Husky Energy officials said they're suspending its rebuild of the Superior refinery due to the "current safety and public health risks" in light of the new coronavirus outbreak.
The oil refinery was damaged by an explosion and fire two years ago. The April 2018 explosion at the refinery caused three dozen people to seek medical care and the temporary evacuation of some city residents.
Husky officials said they were making the decision with a focus on the health and safety of workers, contractors, their families and community members.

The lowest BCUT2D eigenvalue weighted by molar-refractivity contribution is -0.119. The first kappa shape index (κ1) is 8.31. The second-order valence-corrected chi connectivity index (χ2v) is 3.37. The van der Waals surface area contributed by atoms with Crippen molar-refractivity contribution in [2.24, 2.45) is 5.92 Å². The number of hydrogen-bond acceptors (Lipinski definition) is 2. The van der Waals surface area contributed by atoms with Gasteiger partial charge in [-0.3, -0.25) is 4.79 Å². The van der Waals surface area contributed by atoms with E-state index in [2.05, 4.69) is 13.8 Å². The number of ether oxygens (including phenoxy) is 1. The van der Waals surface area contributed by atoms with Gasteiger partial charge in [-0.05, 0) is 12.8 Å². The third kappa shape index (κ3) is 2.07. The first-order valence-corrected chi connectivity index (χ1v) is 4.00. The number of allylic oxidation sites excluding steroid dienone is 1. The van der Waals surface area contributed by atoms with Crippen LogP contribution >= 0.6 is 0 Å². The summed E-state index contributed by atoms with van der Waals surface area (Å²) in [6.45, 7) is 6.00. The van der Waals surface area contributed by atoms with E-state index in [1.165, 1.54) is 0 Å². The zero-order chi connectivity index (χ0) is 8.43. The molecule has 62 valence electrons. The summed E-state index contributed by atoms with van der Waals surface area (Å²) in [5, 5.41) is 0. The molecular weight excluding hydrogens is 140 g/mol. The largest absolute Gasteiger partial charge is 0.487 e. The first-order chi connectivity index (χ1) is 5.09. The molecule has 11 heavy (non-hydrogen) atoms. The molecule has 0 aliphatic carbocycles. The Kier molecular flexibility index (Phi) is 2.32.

"Husky has begun a systematic and orderly suspension of major construction activities related to the Superior Rebuild Project," said Kim Guttormson, Husky spokesperson, in a statement. "We have been closely monitoring the rapidly evolving COVID-19 situation, and closely following the advice and direction of health authorities. At this time, the best course of action is to suspend the work."
Guttormson said people remain on-site to safely maintain operations, and terminals will continue to supply gasoline and diesel.
It's evaluating plans to resume work at a later date.
Husky received the final approvals to begin reconstruction in September. The Canadian company recently reported officials were planning for the rebuild to cost $750 million, nearly double previously reported.
Husky employs around 200 people during normal operations.